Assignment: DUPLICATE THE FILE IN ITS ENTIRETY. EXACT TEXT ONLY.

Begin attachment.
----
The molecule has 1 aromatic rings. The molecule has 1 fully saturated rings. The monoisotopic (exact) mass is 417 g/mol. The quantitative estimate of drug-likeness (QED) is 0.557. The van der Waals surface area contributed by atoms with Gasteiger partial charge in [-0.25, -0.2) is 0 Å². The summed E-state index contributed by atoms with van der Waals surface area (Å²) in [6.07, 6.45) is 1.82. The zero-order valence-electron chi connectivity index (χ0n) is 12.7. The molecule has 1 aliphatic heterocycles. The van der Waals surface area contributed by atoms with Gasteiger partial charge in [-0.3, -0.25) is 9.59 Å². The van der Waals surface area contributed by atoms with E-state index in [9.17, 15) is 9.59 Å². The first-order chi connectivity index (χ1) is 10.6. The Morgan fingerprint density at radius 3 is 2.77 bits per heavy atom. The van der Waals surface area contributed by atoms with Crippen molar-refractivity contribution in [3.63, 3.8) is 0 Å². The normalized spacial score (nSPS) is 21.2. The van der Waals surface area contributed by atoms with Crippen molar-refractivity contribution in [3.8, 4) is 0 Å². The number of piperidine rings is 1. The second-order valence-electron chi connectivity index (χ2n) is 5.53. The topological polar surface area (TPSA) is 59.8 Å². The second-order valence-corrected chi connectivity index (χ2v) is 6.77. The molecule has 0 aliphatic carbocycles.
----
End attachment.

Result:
The molecule has 1 aromatic rings. The molecule has 1 fully saturated rings. The monoisotopic (exact) mass is 417 g/mol. The quantitative estimate of drug-likeness (QED) is 0.557. The van der Waals surface area contributed by atoms with Gasteiger partial charge in [-0.25, -0.2) is 0 Å². The summed E-state index contributed by atoms with van der Waals surface area (Å²) in [6.07, 6.45) is 1.82. The zero-order valence-electron chi connectivity index (χ0n) is 12.7. The molecule has 1 aliphatic heterocycles. The van der Waals surface area contributed by atoms with Gasteiger partial charge in [-0.3, -0.25) is 9.59 Å². The van der Waals surface area contributed by atoms with E-state index in [9.17, 15) is 9.59 Å². The first-order chi connectivity index (χ1) is 10.6. The Morgan fingerprint density at radius 3 is 2.77 bits per heavy atom. The van der Waals surface area contributed by atoms with Crippen molar-refractivity contribution in [3.63, 3.8) is 0 Å². The normalized spacial score (nSPS) is 21.2. The van der Waals surface area contributed by atoms with Crippen molar-refractivity contribution in [3.8, 4) is 0 Å². The number of piperidine rings is 1. The second-order valence-electron chi connectivity index (χ2n) is 5.53. The topological polar surface area (TPSA) is 59.8 Å². The second-order valence-corrected chi connectivity index (χ2v) is 6.77. The molecule has 0 aliphatic carbocycles.